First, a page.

Should I use the file system asynchronously when responding http requests?

Issue

I have a simple backend that takes a js object from a POST request and saves it to a JSON file.

app.post('/', (req, res) => {
    const form= {name, surname, email, message}; //some object
    try {
        let forms;
        fs.readFile('./files/forms.json', {encoding: 'utf8'}, (err, str) => {
            if (err) {
                //Handle ENOENT: no such file or directory.
                if (error.code !== 'ENOENT') throw error; //If not ENOENT, rethrow.
                fs.appendFile('./files/forms.json', '', 'utf8', (err) => {if (err) throw err;});
                forms= [];
            } else {
                forms= JSON.parse(str);
            }
            forms.push(form);
        });
        fs.writeFile('./files/forms.json', JSON.stringify(forms), (err) => {if (err) throw err;});
        res.end();
    } catch (error) {
        console.log(error);
        res.status(500).send({err: "The message was received but was not saved."});
    }
});

I was wondering if the calls to the file system could block node’s event loop, and therefore prevent it from responding to other incoming requests. If this is the case, what should I do to prevent it?

(Btw any suggestions to improve my code are very appreciated)

Solution

You are actually using fs asynchronously which mean that the event loop won’t be blocked

It would block the event loop if you used `fs.readFileSync“

Note that your exemple will not do what you expect

Since fs.readFile is asynchronous, the callback you provided will be called at a later time, and the next instructions of the current function will be processed immediately without waiting for your callback to be called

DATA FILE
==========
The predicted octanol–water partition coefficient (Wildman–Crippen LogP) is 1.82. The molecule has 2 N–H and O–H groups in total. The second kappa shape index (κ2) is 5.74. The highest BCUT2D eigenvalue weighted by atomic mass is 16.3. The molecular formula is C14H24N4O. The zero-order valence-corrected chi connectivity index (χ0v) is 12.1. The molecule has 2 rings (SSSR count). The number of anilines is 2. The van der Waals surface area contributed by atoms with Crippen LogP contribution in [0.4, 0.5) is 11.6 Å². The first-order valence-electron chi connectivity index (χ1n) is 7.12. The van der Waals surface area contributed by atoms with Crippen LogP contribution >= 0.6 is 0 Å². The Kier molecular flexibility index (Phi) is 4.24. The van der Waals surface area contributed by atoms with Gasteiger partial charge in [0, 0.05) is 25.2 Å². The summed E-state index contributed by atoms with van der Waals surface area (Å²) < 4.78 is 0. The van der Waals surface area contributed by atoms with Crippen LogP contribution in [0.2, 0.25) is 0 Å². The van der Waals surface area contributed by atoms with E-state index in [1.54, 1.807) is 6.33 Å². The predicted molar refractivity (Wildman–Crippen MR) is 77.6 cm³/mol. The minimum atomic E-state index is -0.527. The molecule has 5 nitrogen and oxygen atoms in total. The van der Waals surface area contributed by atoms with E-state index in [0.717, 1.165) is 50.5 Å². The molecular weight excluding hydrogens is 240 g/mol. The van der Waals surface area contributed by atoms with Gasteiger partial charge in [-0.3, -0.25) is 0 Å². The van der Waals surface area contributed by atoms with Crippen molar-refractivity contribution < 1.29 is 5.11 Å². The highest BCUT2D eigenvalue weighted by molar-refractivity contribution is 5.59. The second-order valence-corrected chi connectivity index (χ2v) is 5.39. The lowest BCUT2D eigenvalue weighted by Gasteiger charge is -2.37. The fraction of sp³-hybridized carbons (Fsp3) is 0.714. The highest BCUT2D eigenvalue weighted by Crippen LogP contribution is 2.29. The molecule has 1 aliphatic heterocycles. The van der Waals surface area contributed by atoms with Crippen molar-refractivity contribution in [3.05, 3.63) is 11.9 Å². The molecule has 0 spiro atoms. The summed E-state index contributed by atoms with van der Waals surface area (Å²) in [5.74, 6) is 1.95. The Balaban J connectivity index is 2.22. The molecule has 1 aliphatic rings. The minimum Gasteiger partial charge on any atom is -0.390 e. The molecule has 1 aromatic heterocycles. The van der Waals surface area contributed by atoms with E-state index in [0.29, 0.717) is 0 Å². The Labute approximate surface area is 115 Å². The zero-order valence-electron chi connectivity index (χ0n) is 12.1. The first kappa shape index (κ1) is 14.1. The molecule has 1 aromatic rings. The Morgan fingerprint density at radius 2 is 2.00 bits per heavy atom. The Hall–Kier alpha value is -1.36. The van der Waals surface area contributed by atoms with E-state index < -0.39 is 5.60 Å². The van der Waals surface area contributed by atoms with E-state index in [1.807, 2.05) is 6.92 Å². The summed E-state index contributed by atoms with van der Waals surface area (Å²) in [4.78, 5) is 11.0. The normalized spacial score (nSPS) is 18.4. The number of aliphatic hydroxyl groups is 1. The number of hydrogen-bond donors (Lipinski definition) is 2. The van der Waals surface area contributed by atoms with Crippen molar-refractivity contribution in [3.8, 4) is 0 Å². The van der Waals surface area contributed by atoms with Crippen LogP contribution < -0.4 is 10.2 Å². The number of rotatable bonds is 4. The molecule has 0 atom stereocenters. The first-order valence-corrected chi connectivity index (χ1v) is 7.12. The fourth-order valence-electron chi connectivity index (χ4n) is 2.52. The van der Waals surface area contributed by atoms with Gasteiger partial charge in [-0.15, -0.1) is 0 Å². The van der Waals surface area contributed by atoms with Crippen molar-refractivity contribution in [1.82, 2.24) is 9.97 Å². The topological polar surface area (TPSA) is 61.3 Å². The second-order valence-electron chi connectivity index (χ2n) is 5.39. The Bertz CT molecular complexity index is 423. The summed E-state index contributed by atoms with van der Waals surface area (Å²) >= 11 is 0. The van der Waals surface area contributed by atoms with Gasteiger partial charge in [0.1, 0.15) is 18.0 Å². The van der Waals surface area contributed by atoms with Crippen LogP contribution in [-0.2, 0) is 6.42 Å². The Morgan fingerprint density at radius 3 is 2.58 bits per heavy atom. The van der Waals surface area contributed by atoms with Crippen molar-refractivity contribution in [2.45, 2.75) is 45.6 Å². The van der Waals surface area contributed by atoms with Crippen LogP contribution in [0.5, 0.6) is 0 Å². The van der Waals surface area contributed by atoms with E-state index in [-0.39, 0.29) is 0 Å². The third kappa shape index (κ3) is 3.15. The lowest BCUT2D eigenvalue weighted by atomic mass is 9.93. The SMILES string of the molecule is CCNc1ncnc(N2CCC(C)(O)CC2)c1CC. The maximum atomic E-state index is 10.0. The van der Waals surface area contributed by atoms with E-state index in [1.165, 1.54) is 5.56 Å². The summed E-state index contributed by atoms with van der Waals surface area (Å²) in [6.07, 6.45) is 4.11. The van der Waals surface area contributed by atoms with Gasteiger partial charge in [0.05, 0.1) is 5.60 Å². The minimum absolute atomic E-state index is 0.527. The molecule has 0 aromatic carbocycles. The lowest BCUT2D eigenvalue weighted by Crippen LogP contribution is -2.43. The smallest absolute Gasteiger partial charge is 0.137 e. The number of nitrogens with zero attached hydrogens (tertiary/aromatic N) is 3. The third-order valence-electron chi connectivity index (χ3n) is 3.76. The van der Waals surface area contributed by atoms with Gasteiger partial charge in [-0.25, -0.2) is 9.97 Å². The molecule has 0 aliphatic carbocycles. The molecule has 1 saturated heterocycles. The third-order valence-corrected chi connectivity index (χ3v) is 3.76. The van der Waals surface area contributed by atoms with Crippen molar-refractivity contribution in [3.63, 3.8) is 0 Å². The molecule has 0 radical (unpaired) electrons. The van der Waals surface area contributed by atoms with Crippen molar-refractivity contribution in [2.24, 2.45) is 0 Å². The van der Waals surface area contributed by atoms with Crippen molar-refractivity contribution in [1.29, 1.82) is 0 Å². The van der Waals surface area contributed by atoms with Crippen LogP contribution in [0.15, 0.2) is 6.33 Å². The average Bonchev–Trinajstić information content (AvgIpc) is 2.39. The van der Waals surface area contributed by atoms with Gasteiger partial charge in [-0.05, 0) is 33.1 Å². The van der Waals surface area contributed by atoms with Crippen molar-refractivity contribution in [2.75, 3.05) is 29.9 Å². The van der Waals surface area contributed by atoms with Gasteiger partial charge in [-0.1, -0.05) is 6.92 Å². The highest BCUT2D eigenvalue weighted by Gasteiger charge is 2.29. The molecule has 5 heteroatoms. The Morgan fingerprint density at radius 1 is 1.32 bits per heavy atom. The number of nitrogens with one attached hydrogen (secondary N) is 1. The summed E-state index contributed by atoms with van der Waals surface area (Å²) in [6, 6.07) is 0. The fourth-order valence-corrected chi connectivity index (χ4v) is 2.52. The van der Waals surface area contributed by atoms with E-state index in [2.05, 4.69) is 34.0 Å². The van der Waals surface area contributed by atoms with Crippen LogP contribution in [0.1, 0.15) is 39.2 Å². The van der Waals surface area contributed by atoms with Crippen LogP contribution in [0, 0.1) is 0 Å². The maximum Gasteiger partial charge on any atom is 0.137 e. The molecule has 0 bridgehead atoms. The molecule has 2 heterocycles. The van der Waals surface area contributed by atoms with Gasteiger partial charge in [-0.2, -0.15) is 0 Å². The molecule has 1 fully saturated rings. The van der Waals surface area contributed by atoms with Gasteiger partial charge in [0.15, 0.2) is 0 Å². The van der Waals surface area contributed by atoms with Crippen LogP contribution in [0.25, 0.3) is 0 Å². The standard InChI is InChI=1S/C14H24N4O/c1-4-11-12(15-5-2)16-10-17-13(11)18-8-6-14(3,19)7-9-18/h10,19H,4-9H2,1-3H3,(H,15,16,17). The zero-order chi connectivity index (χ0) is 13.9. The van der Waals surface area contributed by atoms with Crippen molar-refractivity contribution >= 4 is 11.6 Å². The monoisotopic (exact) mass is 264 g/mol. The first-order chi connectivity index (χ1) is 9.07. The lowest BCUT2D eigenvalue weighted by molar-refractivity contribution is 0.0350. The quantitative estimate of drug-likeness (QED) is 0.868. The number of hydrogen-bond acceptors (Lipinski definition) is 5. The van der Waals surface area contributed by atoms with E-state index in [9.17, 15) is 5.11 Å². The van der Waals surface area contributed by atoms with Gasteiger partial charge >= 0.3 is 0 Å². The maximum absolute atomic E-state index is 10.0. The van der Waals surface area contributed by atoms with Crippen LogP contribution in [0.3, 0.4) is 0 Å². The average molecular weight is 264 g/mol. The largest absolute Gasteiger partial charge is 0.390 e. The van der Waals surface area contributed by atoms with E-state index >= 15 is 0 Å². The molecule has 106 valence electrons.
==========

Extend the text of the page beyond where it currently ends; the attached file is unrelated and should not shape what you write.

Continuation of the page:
// this will proceed immediately before the fs.readFile callback is called which mean that in your case forms will be undefined
        forms.push(form);

// here again writeFile is asynchronous, the callback will be called at a later time
        fs.writeFile('./files/forms.json', JSON.stringify(forms), (err) => {if (err) throw err;});
// which means that in any case you will end you response even if there is an error that might be thrown later
        res.end();

What you probably want to do here is to put this part inside the callback

app.post('/', (req, res) => {
    const form= {name, surname, email, message}; //some object
    try {
        let forms;
        fs.readFile('./files/forms.json', {encoding: 'utf8'}, (err, str) => {
            if (err) {
                //Handle ENOENT: no such file or directory.
                if (error.code !== 'ENOENT') {
                  res.status(500).send();
                  return;
                }
                fs.appendFile('./files/forms.json', JSON.stringify([form]), 'utf8', (err) => {
                  if (err) {
                    res.status(500).send();
                    return;
                  };
                  res.status(200).send();
                });
                return;
            }
          forms= JSON.parse(str);
          forms.push(form);
          fs.writeFile('./files/forms.json', JSON.stringify(forms), (err) => {
            if (err) {
              res.status(500).send(...);
              return;
            }
            res.status(200).send()
          });
        });
    } catch (error) {
        console.log(error);
        res.status(500).send({err: "The message was received but was not saved."});
    }
});

As you can see all those nested callback is quite cumbersome, you can have a look at async/await synthax which may bee more readable

Also note that the errors you threw in your callback won’t be propagated as you expect since the callback won’t be running in the same stack call

Answered By – shantr

This Answer collected from stackoverflow, is licensed under cc by-sa 2.5 , cc by-sa 3.0 and cc by-sa 4.0

Leave a Reply

(*) Required, Your email will not be published